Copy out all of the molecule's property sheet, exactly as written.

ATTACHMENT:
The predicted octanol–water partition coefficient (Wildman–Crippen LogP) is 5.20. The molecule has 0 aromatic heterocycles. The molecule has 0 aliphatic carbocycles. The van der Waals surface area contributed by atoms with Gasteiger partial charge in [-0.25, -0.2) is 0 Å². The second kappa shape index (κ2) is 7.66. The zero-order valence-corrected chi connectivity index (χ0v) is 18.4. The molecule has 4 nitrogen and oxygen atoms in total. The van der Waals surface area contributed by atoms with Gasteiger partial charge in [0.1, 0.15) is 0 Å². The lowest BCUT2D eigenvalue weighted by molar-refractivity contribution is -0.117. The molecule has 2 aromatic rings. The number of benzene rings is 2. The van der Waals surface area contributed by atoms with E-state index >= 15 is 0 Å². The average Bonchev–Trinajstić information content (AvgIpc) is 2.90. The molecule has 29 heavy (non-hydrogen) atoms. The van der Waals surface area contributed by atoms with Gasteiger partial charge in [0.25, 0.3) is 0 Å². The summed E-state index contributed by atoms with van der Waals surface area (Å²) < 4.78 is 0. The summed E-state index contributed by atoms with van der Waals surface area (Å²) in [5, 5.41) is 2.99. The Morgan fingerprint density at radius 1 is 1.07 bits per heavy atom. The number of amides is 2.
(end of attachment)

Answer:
The predicted octanol–water partition coefficient (Wildman–Crippen LogP) is 5.20. The molecule has 0 aromatic heterocycles. The molecule has 0 aliphatic carbocycles. The van der Waals surface area contributed by atoms with Gasteiger partial charge in [-0.25, -0.2) is 0 Å². The second kappa shape index (κ2) is 7.66. The zero-order valence-corrected chi connectivity index (χ0v) is 18.4. The molecule has 4 nitrogen and oxygen atoms in total. The van der Waals surface area contributed by atoms with Gasteiger partial charge in [0.1, 0.15) is 0 Å². The lowest BCUT2D eigenvalue weighted by molar-refractivity contribution is -0.117. The molecule has 2 aromatic rings. The number of benzene rings is 2. The van der Waals surface area contributed by atoms with E-state index >= 15 is 0 Å². The average Bonchev–Trinajstić information content (AvgIpc) is 2.90. The molecule has 29 heavy (non-hydrogen) atoms. The van der Waals surface area contributed by atoms with Gasteiger partial charge in [0.25, 0.3) is 0 Å². The summed E-state index contributed by atoms with van der Waals surface area (Å²) < 4.78 is 0. The summed E-state index contributed by atoms with van der Waals surface area (Å²) in [5, 5.41) is 2.99. The Morgan fingerprint density at radius 1 is 1.07 bits per heavy atom. The number of amides is 2.